Still glad I don’t have them anymore though!

    Liked by 1 person

  7. Very interesting piece! And I absolutely agree with the exam thing. On top of the fact that the brain ‘thinks’ it is learning the information just to get through the exam (even though we try to tell it to hold onto the knowledge) there is also the fact that all brains seem to learn differently. So even if exams are good for one person, they won’t necessarily be good for another, hey! What a predicament. ☺️

    Liked by 2 people

  8. Exams prepare you for the working world, plain and simple. At work you will be asked to cram a lot of information in a short period of time and then regurgitate it, you will be put in highly pressurised and time sensitive situations, you will be expected to learn quickly and your knowledge will be, repeatedly, put to the test. You may need to study for professional qualifications to rise in your chosen profession. School and University (if they’re good) should prepare you for your working life, the good and the bad; if you went through the education system without a single exam, your entry into the world of work would be a horrible shock ;O) Do your best and just accept that you will pass the exam or fail it but no amount of worrying about it will change that outcome – good luck x

    Liked by 1 person

  9. I like exams (at least, in everything but math). I understand how they can be stressful (especially with subjects or material you’re not secure in). But here’s why I like them: They’re usually worth far more points than the usual coursework. Sometimes I can knock out, like, a quarter of the points I need in a particular class for the entire semester with one 3 hour test.

    I have so much more stress with essays and presentations and projects (don’t even mention group projects). They take longer, require more research and effort, are rarely satisfying, it’s easier to procrastinate, they’re often highly subjective, etc.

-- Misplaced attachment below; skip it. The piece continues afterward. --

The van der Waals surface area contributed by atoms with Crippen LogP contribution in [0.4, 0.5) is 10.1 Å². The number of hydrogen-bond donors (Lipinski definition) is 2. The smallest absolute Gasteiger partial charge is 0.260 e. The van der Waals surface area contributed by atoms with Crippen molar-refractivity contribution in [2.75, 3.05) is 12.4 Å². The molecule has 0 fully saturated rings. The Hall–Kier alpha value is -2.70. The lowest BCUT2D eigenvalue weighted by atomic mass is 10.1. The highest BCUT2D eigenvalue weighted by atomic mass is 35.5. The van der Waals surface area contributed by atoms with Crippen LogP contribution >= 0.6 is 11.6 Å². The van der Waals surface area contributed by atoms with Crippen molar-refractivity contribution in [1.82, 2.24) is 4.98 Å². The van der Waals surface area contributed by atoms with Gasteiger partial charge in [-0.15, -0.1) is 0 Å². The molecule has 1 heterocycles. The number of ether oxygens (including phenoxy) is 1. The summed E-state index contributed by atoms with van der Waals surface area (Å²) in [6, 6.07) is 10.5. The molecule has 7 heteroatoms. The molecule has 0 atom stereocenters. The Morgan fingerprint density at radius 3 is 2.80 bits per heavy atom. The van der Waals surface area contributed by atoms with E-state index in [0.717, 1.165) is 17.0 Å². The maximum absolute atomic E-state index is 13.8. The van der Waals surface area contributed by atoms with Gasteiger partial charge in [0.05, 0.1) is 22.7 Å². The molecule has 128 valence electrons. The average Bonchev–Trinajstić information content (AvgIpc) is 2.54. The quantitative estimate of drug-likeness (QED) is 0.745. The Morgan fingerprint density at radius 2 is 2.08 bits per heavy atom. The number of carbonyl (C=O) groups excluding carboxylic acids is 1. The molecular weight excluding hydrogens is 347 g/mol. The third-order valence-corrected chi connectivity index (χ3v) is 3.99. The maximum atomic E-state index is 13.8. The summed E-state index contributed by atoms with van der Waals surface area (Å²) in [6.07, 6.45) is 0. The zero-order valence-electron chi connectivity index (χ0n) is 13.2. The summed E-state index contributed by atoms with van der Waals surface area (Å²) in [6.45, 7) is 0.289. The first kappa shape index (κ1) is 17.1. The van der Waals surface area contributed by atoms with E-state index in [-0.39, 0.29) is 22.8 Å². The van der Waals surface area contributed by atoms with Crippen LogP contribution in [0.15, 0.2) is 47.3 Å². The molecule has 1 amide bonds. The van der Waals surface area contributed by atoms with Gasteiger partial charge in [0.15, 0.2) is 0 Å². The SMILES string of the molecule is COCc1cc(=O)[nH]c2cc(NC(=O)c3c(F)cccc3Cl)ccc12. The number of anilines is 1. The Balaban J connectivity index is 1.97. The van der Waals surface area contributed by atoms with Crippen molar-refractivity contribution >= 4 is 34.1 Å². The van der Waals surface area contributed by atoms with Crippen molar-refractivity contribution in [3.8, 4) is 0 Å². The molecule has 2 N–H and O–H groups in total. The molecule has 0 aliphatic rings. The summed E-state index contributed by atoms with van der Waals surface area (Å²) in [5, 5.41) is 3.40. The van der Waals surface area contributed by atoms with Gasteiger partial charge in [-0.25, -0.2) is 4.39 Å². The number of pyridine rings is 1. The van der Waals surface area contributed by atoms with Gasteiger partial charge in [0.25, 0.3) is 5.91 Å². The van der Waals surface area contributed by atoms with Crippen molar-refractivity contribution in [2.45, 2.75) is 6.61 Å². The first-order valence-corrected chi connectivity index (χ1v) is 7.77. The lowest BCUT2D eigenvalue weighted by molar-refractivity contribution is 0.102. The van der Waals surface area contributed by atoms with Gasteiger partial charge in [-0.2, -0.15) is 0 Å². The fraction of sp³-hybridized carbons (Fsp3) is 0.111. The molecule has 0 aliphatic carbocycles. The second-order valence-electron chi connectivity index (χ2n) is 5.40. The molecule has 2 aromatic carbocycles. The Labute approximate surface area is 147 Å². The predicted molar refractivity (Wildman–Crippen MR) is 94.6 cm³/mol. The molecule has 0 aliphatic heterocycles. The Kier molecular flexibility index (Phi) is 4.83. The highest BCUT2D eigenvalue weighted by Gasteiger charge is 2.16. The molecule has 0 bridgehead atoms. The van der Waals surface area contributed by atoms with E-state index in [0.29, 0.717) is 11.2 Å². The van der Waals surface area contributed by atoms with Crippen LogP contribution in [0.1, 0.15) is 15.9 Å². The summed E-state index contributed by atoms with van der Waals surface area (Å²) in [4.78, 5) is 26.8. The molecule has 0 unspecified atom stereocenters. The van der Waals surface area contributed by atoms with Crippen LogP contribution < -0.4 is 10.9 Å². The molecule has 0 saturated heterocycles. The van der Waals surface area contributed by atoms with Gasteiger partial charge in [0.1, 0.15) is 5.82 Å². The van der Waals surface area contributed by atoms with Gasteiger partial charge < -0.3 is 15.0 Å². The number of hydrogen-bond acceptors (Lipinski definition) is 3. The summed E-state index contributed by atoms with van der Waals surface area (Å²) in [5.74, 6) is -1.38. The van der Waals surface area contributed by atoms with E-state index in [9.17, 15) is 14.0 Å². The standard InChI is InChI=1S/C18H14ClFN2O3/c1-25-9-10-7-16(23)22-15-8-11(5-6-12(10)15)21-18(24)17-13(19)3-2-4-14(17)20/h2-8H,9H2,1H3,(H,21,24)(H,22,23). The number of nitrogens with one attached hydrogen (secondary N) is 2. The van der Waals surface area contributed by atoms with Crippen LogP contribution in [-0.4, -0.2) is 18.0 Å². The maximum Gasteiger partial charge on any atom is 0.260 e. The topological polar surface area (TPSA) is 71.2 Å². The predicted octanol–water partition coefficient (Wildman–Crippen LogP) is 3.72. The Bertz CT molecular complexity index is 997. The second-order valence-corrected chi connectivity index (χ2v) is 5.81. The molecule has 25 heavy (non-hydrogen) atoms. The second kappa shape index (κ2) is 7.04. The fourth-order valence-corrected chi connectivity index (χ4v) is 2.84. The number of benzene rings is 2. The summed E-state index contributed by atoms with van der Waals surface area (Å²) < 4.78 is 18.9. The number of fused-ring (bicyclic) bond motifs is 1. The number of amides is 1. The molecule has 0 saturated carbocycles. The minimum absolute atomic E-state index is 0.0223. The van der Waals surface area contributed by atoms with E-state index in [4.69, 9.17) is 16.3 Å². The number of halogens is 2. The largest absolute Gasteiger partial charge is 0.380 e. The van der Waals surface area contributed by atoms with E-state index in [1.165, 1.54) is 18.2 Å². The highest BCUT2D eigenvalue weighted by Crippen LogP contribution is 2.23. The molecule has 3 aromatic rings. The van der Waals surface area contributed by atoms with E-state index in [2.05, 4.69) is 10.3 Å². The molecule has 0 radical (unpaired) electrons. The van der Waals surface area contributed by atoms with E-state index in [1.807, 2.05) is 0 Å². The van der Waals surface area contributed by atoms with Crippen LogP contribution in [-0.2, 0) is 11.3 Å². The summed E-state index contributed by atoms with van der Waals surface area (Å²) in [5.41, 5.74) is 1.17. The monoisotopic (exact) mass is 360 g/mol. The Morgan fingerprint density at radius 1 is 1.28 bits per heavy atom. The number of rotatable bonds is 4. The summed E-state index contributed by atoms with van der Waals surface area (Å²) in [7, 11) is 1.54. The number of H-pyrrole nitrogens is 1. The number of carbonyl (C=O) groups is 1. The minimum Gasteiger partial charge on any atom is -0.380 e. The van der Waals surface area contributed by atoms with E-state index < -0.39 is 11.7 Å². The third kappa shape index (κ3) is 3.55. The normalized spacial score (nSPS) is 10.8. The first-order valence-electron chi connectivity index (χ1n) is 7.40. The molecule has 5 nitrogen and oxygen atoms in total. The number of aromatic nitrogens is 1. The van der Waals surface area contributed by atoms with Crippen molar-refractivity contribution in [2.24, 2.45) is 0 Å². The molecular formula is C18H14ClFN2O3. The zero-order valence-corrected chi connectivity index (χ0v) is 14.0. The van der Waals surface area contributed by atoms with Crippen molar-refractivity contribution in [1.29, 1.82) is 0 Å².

But with exams as long as you consistently pay attention and take notes in class, read and take notes on the chapters, and do some practice questions – then pray, breathe, and trust yourself – you’ll probably do just fine.

    And the stress isn’t as debilitating because you either do it or you don’t – there’s no time for procrastination and second guessing and rewriting a dozen times the way there is in essays. So you just do it.

    Liked by 1 person

  10. As a child, I hated exams as much as an average student, but when I was in college, I actually looked forward to my exams. Since the subjects I chose in college were the ones I had great interest in, I loved giving exams and wrote exam papers almost religiously.
    I guess it really depends on the student, the subject and the teacher\examiner. I recall that my teachers (who were the ones checking my exam papers, too) were very open to the conclusions I drew from techniques or topics in my syllabi, even if they were much different from what they had taught me in class.
    If an exam is treated as the canvas of the student and something to judge his/her/xer perception and not intelligence by, it is not just not hated but even becomes interesting. But when it’s all about grades, it’s the worst thing in the world.

    Liked by 1 person